I can't emphasise how much the mode doesn't work. The uncomfortable marriage of fighting game and tacky worse-than-even-Fighting-Force beat-em-up is something Namco have been trying to incorporate since Tekken 3 - back then it was a lousy mini-game to be trudged through to unlock a secret character - and to be frank they simply need to stop. It doesn't work. Nobody wants it. Never do it again.
The fighting game, though - yes please. Despite the initially intimidating amount of choice made available, Tekken 6's arcade mode is probably the most balanced and accessible it's ever been. New to the game are 'bounds', which involve flinging your enemy at the ground mid-juggle and hitting them again as they bounce back up. It puts even more of a focus on an already juggle-focused game: a solid bound combo from a competent player can knock off just over a third of a health bar, and when your opponent has the ability to punish you so extensively it's very important to make sure not to whiff your attacks.
In an attempt to compensate there's the Rage feature. Once a player's health is almost entirely reduced they'll flash red and, from that point on, their attacks will do substantially more damage. It doesn't often make too much of a difference - most of the time Rage will trigger as the receiver is getting pummelled by a combo, and will be knocked out before having a chance to use it - but a devastating combo can cause up to half of a bar of damage. Its inspiration - Street Fighter IV's Ultra meter - is clear to see, but the implementation is less successful than its concept.
Single player arcade modes include some fairly decent AI that, on higher difficulties, requires you to keep your wits sharp. The final boss - Azazeal - is (as is tradition for fighting games) cheaper than tin of Tesco value beans, conjuring up eye lasers, stalagmites and the unique ability of being able to block low, mid and high at the same time. Annoying, certainly, but nothing compared to Rugal or Seth - Azazeal leaves himself wide open after certain attacks and is easily beatable before long. The optional sub-boss, towering mech Nancy, is a different story, however.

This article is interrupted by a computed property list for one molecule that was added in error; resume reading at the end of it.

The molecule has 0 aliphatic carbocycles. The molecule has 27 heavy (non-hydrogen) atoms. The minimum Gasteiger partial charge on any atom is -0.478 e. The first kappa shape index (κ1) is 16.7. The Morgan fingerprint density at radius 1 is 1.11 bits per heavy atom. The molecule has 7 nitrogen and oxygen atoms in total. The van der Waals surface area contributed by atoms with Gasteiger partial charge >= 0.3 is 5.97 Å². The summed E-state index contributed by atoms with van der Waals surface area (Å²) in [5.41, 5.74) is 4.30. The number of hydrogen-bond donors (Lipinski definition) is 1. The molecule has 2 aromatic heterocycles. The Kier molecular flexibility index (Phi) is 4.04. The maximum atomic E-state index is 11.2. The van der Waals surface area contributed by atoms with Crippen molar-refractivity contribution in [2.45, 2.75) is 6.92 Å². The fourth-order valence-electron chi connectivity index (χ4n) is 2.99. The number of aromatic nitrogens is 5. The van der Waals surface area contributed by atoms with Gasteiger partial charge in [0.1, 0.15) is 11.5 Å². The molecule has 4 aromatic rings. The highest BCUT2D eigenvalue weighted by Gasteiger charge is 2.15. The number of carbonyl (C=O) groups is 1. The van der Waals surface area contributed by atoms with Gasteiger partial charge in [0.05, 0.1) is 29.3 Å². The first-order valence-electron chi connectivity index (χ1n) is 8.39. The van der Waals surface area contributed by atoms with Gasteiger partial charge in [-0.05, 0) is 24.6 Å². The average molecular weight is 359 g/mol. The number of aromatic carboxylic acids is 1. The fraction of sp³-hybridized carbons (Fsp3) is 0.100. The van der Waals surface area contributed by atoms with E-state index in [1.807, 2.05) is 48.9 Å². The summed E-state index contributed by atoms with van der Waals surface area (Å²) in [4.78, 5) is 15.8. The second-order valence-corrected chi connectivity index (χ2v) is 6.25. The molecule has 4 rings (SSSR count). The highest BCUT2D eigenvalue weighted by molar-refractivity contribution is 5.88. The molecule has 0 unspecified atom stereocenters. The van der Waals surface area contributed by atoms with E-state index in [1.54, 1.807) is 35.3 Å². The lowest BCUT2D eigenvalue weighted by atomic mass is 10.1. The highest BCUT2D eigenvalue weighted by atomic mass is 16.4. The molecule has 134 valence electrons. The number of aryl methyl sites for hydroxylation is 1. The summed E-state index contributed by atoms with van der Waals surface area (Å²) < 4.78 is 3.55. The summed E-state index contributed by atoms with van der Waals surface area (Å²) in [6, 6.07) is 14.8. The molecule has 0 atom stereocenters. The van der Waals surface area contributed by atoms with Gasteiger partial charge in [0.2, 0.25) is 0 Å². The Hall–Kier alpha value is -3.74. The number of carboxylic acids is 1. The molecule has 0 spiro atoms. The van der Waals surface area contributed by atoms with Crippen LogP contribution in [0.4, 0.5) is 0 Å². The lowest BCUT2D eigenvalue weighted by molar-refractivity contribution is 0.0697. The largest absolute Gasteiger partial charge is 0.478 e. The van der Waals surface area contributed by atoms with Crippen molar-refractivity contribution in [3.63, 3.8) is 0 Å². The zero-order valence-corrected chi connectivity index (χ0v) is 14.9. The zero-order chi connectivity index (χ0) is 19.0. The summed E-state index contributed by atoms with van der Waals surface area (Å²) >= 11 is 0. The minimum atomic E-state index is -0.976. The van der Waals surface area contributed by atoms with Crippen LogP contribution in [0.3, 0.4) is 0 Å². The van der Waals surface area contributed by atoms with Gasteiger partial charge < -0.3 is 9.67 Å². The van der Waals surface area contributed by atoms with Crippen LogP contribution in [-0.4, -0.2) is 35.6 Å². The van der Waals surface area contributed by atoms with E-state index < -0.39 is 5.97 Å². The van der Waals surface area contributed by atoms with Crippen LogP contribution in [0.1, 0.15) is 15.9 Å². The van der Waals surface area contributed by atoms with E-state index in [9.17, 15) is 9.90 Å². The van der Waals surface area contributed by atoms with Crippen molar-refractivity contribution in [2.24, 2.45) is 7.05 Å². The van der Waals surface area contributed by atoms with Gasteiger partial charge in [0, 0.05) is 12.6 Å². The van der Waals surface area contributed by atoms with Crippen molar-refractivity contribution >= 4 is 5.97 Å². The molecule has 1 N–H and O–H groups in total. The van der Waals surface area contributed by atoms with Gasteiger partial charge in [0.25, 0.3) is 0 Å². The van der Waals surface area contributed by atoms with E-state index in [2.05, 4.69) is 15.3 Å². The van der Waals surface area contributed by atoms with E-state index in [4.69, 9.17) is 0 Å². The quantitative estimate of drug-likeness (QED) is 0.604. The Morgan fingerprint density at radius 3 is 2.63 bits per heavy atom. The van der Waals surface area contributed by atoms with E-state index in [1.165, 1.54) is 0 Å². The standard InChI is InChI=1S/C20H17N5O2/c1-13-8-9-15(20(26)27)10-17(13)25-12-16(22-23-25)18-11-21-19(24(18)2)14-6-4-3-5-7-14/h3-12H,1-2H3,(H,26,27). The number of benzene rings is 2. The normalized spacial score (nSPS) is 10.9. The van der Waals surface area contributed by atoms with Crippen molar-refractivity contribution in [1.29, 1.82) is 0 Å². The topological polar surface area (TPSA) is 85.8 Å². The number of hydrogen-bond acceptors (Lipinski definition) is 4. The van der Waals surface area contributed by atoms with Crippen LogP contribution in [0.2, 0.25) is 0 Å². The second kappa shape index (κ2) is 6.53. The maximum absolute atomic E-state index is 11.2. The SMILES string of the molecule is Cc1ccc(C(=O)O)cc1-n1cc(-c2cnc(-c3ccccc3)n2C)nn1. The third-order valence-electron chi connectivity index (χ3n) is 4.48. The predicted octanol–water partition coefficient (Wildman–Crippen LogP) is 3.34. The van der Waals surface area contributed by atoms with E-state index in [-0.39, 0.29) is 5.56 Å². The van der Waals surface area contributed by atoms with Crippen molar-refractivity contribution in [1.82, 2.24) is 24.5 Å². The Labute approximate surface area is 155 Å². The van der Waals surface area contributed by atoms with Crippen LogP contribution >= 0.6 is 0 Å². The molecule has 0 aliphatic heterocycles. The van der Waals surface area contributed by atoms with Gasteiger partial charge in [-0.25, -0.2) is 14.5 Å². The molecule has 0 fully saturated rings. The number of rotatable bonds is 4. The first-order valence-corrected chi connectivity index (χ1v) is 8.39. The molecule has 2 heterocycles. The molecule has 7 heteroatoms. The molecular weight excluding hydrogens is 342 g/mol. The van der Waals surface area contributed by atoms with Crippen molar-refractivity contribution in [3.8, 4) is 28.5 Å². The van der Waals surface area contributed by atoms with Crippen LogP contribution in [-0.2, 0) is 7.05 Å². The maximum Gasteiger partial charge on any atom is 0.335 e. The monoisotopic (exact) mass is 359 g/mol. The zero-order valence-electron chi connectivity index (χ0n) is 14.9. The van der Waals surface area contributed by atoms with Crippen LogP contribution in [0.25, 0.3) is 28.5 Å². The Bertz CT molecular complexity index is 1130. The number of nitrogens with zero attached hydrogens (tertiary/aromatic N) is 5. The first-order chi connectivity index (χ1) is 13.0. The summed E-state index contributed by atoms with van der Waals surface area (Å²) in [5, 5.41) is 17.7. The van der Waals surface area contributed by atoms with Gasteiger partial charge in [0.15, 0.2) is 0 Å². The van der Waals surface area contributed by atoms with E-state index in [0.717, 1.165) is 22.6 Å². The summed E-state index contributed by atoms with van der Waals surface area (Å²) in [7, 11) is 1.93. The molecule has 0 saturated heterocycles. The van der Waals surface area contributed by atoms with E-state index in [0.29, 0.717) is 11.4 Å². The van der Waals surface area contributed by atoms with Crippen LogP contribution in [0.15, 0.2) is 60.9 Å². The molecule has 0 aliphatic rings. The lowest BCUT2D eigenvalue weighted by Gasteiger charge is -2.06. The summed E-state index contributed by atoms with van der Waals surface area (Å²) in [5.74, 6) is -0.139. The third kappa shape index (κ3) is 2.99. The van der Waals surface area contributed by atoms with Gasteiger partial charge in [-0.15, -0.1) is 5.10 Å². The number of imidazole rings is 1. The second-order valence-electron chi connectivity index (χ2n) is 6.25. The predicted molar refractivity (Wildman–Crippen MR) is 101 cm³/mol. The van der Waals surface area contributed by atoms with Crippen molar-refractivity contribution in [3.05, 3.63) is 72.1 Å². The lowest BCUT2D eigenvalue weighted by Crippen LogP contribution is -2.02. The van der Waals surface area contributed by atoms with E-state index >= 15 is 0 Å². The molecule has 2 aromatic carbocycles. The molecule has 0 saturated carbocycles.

Of course, single player only gets you so far. It's a shame, then, that Namco have completely failed to include a satisfactory online mode. Whilst the feature is hardly necessary in Japan, where the arcade scene is still teeming with life, it's almost impossible to play Tekken 6 in the UK with any degree of seriousness if you live far away from its few active communities - making online features essential for the average fan. Despite some nice matchmaking options, the fatal flaw is insufficient netcode that renders games wholly unplayable, even on rock solid connections. There's a miracle patch promised, but I wouldn't hold my breath: it's another example of Eastern developers failing to understand the needs of the Western markets.
Tekken 6 is undeniably a solid fighter; it makes for better local versus play than the recent KOFXII, and a very nice change of pace from Street Fighter IV. The arcade port is satisfactory until it dawns on you that, instead of creating a decent online mode, Namco instead chose to make the horrendous scenario mode. And that's a horrible thing for them to do.
- Borderlands 2 writer leaving Gearbox to join Freddie Wong's RocketJump production company
- Bloodborne will be harder than Demon's Souls and features procedurally generated dungeons
- Hearthstone users pass the 75 million mark, new expansion on the way says new report
- Square Enix unveils the Final Fantasy Type-0 Collector's Edition
- Life Is Strange arrives today
- SEGA cuts jobs in the biggest strategic shift since they binned the Dreamcast
- Big new update arrives for Frozen Cortex
- Introversion's Prison Architect will see its full launch this year, mobile version announced
- Ken Levine's next game is a first-person sci-fi title